Poem: Raiders of the lost hark



Not that the renovations failed beauty, not that the plush lounge area that headily plungestoward sophistication cannot be a source of newfound pride,not that the glass-paneled doorsdo not have a livelier pull than the spring before….

Inside the cocoon of the Harkness, summer rendered its metamorphosis through and through.

Summer changes places. Summer changes people, too.Summer after summer, the law campussurvives its students. It is the students who change most of all.


Named after Christopher Columbus Langdell, the law library does not fail beauty.

C.C. Langdell is dead. He was neither the case method nor the law library. He must have had friendson the all-male, all-white faculty,been a lover to somebody who loved him back.

Most of all, he must have cared about his students as profoundly as he knew how,as students often like to imagine their professors do.

Under the nineteenth century moon, he must have lain awake in his white long pajamas with the white sheets pulled down to his ankles, sprawled about like a crescent pearl in a giant oyster featherbed, a little fearful of failure, concocting the case method.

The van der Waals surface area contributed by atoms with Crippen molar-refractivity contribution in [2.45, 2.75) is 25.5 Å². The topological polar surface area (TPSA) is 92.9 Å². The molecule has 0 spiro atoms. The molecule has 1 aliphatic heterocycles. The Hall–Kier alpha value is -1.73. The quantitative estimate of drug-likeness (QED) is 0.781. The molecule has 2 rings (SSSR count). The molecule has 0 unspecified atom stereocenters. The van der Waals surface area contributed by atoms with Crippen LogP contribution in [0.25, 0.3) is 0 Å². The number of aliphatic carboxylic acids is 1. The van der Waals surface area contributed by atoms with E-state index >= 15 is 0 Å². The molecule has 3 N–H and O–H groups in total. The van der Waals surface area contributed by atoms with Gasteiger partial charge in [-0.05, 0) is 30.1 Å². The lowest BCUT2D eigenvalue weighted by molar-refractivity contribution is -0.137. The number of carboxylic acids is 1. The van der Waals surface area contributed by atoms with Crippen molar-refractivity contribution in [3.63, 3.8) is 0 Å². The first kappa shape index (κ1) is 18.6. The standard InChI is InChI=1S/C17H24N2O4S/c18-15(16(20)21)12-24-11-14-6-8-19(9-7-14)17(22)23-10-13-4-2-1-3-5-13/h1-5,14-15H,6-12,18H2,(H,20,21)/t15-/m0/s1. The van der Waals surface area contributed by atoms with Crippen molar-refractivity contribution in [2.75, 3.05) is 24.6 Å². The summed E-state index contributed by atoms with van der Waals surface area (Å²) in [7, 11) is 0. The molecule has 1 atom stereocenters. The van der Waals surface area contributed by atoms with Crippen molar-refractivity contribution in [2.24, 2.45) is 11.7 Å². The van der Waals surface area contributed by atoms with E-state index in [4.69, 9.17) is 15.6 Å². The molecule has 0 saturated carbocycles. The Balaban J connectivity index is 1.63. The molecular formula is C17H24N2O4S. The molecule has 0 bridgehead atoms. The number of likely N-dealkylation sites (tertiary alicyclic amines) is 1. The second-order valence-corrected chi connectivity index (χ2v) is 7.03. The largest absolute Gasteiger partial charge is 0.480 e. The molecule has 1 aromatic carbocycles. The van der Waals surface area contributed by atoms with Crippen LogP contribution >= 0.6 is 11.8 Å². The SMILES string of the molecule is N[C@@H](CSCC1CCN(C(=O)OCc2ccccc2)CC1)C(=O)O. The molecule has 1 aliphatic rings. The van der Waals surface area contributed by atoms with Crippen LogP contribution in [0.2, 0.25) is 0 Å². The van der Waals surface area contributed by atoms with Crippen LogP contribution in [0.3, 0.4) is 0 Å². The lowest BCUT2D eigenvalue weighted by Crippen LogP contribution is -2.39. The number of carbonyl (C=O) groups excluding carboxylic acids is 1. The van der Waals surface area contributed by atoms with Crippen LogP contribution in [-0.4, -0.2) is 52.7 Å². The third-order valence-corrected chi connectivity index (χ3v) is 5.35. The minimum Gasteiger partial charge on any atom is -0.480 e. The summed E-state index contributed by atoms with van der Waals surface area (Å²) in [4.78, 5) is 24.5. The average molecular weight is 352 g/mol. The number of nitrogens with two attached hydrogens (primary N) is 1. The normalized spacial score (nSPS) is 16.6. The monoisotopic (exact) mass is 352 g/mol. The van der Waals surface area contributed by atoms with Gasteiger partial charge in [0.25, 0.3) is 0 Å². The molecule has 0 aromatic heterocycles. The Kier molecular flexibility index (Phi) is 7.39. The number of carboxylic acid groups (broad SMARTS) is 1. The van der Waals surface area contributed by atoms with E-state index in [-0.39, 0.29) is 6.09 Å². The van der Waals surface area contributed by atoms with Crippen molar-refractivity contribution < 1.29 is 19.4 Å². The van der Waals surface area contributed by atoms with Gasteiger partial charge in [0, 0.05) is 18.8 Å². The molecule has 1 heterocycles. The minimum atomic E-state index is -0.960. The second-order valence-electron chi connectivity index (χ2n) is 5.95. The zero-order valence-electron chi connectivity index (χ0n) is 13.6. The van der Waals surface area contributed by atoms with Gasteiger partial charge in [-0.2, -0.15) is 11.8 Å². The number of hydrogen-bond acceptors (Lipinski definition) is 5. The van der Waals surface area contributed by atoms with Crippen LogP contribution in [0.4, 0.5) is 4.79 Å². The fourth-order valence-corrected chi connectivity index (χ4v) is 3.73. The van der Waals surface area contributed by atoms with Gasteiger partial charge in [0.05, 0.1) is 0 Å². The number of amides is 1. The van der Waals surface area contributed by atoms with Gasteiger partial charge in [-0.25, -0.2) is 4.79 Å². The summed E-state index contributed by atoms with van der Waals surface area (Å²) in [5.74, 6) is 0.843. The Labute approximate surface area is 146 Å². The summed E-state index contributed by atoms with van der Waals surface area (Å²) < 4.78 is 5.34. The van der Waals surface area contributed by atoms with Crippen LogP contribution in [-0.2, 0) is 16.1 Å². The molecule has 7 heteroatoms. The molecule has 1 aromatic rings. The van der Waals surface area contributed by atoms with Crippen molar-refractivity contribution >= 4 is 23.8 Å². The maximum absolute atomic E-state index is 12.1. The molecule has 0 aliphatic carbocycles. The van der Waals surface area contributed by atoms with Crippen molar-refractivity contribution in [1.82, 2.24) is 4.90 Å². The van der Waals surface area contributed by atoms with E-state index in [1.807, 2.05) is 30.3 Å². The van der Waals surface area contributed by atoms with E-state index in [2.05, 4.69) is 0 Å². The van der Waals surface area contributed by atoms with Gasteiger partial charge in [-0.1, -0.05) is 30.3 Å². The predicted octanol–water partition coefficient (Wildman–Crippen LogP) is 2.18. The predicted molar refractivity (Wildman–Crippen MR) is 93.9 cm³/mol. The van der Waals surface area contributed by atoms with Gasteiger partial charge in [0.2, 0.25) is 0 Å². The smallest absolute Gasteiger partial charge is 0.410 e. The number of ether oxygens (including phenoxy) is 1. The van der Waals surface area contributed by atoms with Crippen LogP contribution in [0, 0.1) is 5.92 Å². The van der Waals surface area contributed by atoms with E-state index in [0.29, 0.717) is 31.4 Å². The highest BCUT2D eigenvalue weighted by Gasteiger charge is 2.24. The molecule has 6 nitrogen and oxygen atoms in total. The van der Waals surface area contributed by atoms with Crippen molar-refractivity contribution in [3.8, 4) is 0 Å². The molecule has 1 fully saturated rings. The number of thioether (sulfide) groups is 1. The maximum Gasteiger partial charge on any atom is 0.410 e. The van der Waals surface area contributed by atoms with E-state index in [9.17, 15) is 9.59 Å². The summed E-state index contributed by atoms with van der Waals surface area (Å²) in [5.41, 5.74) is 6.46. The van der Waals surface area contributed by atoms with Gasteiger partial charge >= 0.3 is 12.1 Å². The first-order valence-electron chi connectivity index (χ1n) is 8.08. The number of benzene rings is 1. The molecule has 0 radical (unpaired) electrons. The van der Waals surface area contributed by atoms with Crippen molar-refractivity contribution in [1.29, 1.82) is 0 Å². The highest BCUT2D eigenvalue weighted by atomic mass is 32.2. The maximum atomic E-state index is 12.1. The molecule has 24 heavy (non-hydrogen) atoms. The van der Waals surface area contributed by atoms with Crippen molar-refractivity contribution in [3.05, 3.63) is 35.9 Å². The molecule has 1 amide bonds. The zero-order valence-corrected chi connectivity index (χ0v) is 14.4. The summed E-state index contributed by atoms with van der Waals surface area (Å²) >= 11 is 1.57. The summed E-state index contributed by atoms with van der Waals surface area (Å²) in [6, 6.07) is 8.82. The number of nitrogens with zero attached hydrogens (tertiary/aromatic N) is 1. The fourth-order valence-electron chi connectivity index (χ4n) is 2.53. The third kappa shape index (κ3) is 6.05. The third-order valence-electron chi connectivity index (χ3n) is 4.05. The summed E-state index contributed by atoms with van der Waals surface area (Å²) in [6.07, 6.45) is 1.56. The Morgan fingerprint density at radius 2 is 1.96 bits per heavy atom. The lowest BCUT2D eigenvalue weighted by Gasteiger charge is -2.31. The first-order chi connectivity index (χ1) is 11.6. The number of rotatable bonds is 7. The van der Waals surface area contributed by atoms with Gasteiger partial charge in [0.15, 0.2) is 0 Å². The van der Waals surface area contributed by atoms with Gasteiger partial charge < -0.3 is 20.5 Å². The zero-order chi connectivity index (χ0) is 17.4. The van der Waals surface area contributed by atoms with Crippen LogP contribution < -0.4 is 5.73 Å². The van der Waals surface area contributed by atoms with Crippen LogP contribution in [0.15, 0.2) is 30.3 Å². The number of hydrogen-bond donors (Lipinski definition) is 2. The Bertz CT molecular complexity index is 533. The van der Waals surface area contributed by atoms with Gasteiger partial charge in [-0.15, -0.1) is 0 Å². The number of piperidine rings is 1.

When he muttered, “to teach,” he must have also meant “to love,”with all the Socratic horrors that love can entail.


Love is revolutionary in its ability to disguise itself. It can take the form of eleven lacquered wooden pillars,but the form is not love.

If C.C. Langdell came back to life for a day, the Harkand his book-filled, multi-tiered namesake might impress him briefly. But by sunset, he would start to miss his former students who wandered through campus over a century ago.

We seldom miss places with the same fiercenesswe miss people – yearning, not comforted, blazingly florescent as the name labels on our Hark boxes.

Roger Pao is a 2L. His poetry will appear regularly.

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